c 'r6nizer« wi'.l be sent out to get other unions
to join the branch.
The main reason of the new unions for re
fusing to Join the alliance is that wages are
k'-£her row end have always boea higher In
I»ew York than In any otber city, and they do
r.et want by exchanging cards with the unloi:s
lij th« came trades hi other < iii^s to encourage
competition from the men in those clti'is for
The t:nlor:s which Join fiso aTltanr» hr»re
to exchange union cards with the unions in other
titles and rnfwa.iiiwe union card:* of r>:tn who
coaos from other cities.
FUGITIVE COACHMAN BEGUGHT BACK.
Caught in Delaware, He Confesses to Having;
Attacked and Robbed Brooklyn Woman.
After a u rendering himself to the police of •WU
fc^i'-'jn, L)d.. Charles F. Duke, a coachman, was
ferocrht to Brooklyn Pollc* Headquarters last night,
*■>'*'. with having attacked -Mrs. Jullano Bon
r<«no l n her heme, No. 263 i6Ui street. Bath Beach,
and aieiuiug t.»r purse containing $30. Mrs. Him
r«no Is the wife of the interpreter of the Children's
rr o urt, Brooklyn. Duke was employed as coachman
'*"• them.
i **' Wednesday Duke was rebuked by Mrs. Bon
r*:-or *:-o for his Ue«U.m«nt of a pet dag and he replied
fOtt*wht.t sharply. I.at*r he returned to apologise,
cut was .in severely rebuked by Mrs. Boaaano.
A &Eered by Mr*. Bonnano's remarks, he struck her,
r.e . "' on * ! i» finger leaving a gaah over her eye.
'•*»l'«!r* that the police would be Inform*!, he
I?*? J Jf^^*tbook 'id went to Wilmington, by way
•» PiiHa«3#Jph?a. Puke oor,l**sed that he had •truck
•'"•* Itonnsm, r»yt gaid that h<» had not intended to
• l. r .'•■ .^.••:'l the puree was before him, and he
j^k the niint-y to escape. His conscience troubled
jjjjo in Wilmington, and ho «nked the police to
■HOC tlm tack to faoe the charge agslnst him.
i* C* Sri M-^ii' 1 i^/^t^ i(? y/V ' 1 ! L^*' i '' r ~f^L' r 'iii~~^ : ** JZ ~ : :-~'* •■ -Tfi^uSSk. 4'l \^\^^i w^ /^^^ >^^
XEW-YORK DAILY TRIBUNE, WEDNESDAY. DECEMBER :&. liXXi. -PAGES NINE TO TWELVE.
Pian a Trip
to This Wonderful Land
This Winter
f There's nothing just like it in the world. It has
the tunshine, the flowers, the watering places of
other winter resorts, but it has things to see and a
finer, drier air to breathe. Go to l,
CALIFORNIA^
this winter, see monster growing trees, higher than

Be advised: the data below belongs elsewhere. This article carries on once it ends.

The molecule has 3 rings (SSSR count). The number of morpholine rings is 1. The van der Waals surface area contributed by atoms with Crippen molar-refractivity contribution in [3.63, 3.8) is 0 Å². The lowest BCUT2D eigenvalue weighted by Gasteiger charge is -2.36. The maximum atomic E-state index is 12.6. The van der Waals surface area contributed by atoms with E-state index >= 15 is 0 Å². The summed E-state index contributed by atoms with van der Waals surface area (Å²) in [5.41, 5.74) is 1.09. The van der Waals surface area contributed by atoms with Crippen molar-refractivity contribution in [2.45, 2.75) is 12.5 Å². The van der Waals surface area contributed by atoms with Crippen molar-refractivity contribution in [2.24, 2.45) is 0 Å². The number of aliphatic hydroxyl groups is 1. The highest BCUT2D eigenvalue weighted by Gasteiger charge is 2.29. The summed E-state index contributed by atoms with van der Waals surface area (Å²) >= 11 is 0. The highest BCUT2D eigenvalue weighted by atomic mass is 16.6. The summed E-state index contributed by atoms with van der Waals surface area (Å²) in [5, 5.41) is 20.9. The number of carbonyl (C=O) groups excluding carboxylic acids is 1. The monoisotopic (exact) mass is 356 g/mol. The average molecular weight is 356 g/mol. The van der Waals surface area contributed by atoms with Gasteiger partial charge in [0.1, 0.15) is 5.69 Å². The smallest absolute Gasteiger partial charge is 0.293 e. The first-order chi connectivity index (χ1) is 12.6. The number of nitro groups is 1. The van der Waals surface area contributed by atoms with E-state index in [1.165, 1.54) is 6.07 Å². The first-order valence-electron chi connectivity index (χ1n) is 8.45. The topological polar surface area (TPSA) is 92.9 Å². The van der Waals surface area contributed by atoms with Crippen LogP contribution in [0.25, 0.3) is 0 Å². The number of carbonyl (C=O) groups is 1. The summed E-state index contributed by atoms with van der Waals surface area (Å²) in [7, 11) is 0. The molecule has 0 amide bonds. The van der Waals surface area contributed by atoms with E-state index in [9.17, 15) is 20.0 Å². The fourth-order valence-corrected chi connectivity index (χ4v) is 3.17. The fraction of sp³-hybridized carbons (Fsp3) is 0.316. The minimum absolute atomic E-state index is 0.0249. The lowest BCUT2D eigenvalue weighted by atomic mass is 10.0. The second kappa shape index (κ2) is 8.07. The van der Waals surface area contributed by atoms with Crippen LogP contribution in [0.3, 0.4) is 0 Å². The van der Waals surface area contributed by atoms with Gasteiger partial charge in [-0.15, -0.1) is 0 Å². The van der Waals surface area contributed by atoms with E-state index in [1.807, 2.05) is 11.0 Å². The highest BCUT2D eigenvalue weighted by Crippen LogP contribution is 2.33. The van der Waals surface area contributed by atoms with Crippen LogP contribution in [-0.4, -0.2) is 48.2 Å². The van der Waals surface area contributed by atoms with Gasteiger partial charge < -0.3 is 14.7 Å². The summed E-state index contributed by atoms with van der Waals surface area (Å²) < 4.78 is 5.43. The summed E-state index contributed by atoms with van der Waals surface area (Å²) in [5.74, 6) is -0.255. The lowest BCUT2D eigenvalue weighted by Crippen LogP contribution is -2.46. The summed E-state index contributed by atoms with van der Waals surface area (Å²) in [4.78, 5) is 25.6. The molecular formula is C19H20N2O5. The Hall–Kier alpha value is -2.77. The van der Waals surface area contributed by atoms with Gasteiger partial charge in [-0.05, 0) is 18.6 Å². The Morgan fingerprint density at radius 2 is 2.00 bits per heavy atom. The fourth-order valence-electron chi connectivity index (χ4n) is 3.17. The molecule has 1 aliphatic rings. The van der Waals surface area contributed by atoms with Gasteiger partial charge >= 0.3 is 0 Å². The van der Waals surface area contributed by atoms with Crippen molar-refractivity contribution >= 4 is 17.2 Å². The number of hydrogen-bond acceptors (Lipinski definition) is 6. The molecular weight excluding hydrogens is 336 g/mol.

a 21-story office building — trees that were standing
8000 years ago. These are only a few of the won
ders of the great state that knows no winter.
Send for California books. Ask about the rates
and the great train service via the
Union Pacific
Southern Pacific
Isqalro of
R. TENBROECK. O. B. A..
a«7 Broadway,
New York. N. V.
lames McOreery & Co,
DRESSMAKING DEPARTMENT. 34th Street Store.
Commencing on January the 2nd
Orders will be executed at large con
cessions from usual prices.
Tailored Suits . 65.00, 75.00 and 80.00
Models exhibited from which these
orders may be taken.
Imported Gowns considerably below
former prices.
James McCreery & Co,
EMBROIDERIES. j n Both Stores.
On Wednesday, December the 26th,
Sale of White Embroideries and
Embroidered Batiste and Linen Robes.
23rd Street.
TRAGEDY AFTER SUPPER
Man Shoots Wife and Kills Himself
— Couple Had Quarrelled Before.
Following a bitter quarrel with his wife John
J. O'Rourke, of Richmond Hill, Queens, an elec
trician, twenty-eight years old, early yesterday
morning whipped out a revolver and fired two
shots at the woman, who Is twenty-four years.
One of the bullets struck her in the temple and
the other in the right forearm, which she had
thrown up to guard her face. The woman fell
to the floor unconscious, and O'Rourke, proba
bly thinking he had killed her, turned the
weapon on himself and fell dead beside his wife,
with the revolver still clasped in his right hand.
The notes of tho shooting attracted the atten
tion of neighbors, and when some of then vent
ured to enter tha housa they found them both
lying on the floor of the sitting room in pools of
blood. A doctor set to work to restore Mrs.
O'Rourke, bringing her to consciousness after an
hour's work. An ambulance from St. Mary's
Hospital was called, and Dr. Golding took the
■woman back with him. He said later that the
condition of the woman was not serious and that
she would probably recover.
The O'Rourkes were married about two years
ago and have no children. He was looked upon
as a prosperous electrician, and had his office
on the first floor of his home, Until recently the
couple appeared to be living happily, but of late
quarrels between them have been frequent. Be
<aus>e of these quarrels Mrs. O'Rourke'a brother,
Henry Maier, who lived with lys wife on the
top floor of the house, moved out about a month
ago. Since tiien the couple have lived alone in
the house.
About four days ago Mrs. O'Rourke caused
the arrest of her husband, and he was arraigned
before Magistrate Healey, at Far Rockaway,
charged with assault. She relented when the
case was called, and begged the magistrate to
let him go. The magistrate, however, refused
to do so, and set a bearing for next Friday.
A truce must have been patched up, as the
police say that the couple evidently enjoyed a
good time last night before the tragedy. On the
table in the dining room were the remnants of
a supper, with several empty wino bottles. The
police think that O'Rourke may have taken too
much of the wine.
Patrolman Roberts, or the Richmond Hill sta
tion, who lives next door to the O'Rourkes, was
the first man to enter the bouse after the shoot-
Ing. Coroner Ambler took charge «if the case
end had the body of O'Rourke removed to
RuofTs morgue until relatives of the woman
could be told.
ACTOR ENDS HIS LIFE.
Die* a Fete Minutes Before He Was
to Preside at Dinner.
Illness is supposed to have prompted Neil
Florence, an a to;, to and li!s life late yesterday
afternoon by Inhaling Illuminating gas in his
room at No. 4T.3 West 23d street His death
was discovered only a short while before the
Christmas dinner was served, be having been
expected to preside.
For several years Florence had been travelling
through the Western States with the theatrical
company, "Peck's Bad Boy." of which he was
manager. About two weeks ago he closed his
engagement and returned to this city, and went
to the boarding house In 23d street where he
previously lived. Preparations had been made
for the Christmas dinner, several actors having
been Invited. He was to preside, and early la
the afternoon he went to his room, saying that